[Boston—Tuesday, 4 August 1863]

August 4. James Murdock the actor called to see Mr F. he says he is occupied constantly in public speaking in Ohio. Vallandigham, whom he thinks very able, will begin next week to “stump” that state. Mr Murdock has pitted himself against the traitor. If it requires all the goodly fortune he has accumulated by his profession it shall freely be given, he says to the last dollar in order to keep the great north-west loyal to our Cause. In the meantime Mr Murdock speaks continually in public to enormous houses. Mr F. says he thinks he will extinguish Vallandigham. The blessing of the people shall go with his work.

Last evening in spite of the intense heat Charles Sumner called. He is about to speak in public next week in New York upon “Our Foreign Relations” a subject he understands better of course than any body else in our country having been for the last two or three years, chairman of the committee on Foreign affairs at Washington.

In the meantime he has prepared an address upon “Our domestic affairs” with which it was his intention to open the next session of Congress but events move forward so rapidly he thinks it better to print his discourse at once in the “Atlantic Magazine”. After this matter was arranged satisfactorily Mr Sumner proceeded to speak of the life of Mr Prescott which is in process of preparation by Mr George Ticknor. He knew Mr F had been consulted about it and he wished to open his heart a little on the subject. It seems political differences have prevented Mr Ticknor from speaking to Mr Sumner for years so that is it impossible for them to have any communication about this book; yet Mr Prescott was a warm friend of Mr Sumner and when it was announced that his letters were to be printed Mr S. found himself in possession of a quarto volume of manuscript letters of Mr Prescott which he collected and sent to Mr Ticknor. He fears a very small portion of these will be retained because of Mr Ticknor’s anxiety to represent his friend as standing on the same platform as himself in politics which is that of a rank copperhead whereas, as Mr Sumner can testify, the opinions of Mr Prescott were altogether at variance with any thing of the kind.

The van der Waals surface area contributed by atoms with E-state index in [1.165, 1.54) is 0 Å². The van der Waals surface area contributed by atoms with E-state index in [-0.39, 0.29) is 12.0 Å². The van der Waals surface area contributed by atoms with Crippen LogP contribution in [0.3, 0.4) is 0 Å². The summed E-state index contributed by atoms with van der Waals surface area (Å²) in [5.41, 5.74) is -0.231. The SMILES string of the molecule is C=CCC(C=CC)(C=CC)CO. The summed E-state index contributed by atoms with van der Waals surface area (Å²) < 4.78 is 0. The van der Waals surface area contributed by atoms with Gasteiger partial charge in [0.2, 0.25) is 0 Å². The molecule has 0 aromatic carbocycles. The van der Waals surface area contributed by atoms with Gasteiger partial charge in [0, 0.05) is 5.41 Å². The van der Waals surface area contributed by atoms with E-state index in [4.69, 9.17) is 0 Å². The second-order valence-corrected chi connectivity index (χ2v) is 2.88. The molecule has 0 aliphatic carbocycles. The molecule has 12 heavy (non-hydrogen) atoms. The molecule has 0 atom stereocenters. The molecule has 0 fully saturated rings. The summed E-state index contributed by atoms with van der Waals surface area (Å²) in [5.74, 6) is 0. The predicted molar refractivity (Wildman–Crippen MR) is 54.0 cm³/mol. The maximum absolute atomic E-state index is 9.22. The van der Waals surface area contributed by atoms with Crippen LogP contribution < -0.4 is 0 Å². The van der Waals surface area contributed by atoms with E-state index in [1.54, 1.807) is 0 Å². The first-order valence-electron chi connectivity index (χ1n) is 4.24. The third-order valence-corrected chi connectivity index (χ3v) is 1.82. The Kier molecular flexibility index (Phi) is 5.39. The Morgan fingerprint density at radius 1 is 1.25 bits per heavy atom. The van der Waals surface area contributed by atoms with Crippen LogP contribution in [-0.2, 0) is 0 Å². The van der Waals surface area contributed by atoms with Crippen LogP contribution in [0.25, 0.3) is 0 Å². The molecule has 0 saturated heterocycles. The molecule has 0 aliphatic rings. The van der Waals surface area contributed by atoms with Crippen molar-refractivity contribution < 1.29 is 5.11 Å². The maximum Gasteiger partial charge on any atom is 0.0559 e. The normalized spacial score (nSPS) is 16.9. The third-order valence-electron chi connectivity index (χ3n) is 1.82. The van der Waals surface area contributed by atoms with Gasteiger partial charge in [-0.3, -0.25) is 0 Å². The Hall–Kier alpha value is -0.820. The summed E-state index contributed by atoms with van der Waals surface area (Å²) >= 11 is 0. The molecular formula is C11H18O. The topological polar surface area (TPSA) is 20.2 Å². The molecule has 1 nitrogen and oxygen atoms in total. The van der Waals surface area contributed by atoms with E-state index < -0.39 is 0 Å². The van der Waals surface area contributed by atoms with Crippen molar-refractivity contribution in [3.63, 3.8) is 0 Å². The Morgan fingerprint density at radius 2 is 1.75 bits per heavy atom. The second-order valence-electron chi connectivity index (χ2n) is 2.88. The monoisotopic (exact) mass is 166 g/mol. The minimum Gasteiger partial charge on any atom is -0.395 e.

He related one little anecdote in particular which should one day be recorded in Mr Sumner’s life since I fear it can never be so in Mr Prescott’s, too beautiful to be forgotten. On the day of Mr Sumner’s return to Boston after he had been struck down in the Senate a procession was formed to escort his carriage through the city. Beacon Street was crowded with people and we went to greet Mr Sumner from Mr Prescott’s balcony. “I had no sooner reached my house” said Mr Sumner “than Mr Prescott’s servant rang at the door with a note containing these words, ‘Welcome home, my dear Sumner, I hope you saw me wave you a greeting from my piazza. What is the earliest moment you can appoint that I may call upon you.’ I immediately appointed the hour of 12 on the following day when Mr Prescott punctually made his appearance. He welcomed me with delightful cordiality and said ‘had I known flags were to be hung out on Beacon Street I would have draped my house with them and have had a canvas printed with enormous letters “Welcome home” with yesterday’s date and underneath “May twenty-second” the date you received your injuries; under these should have appeared the words

“Then I, and you and all of us fell down

Whilst bloody treason flourished over us”

Mr Prescott was full of feeling during the interview and expressed his disappointment that he did not have the opportunity of decorating his house.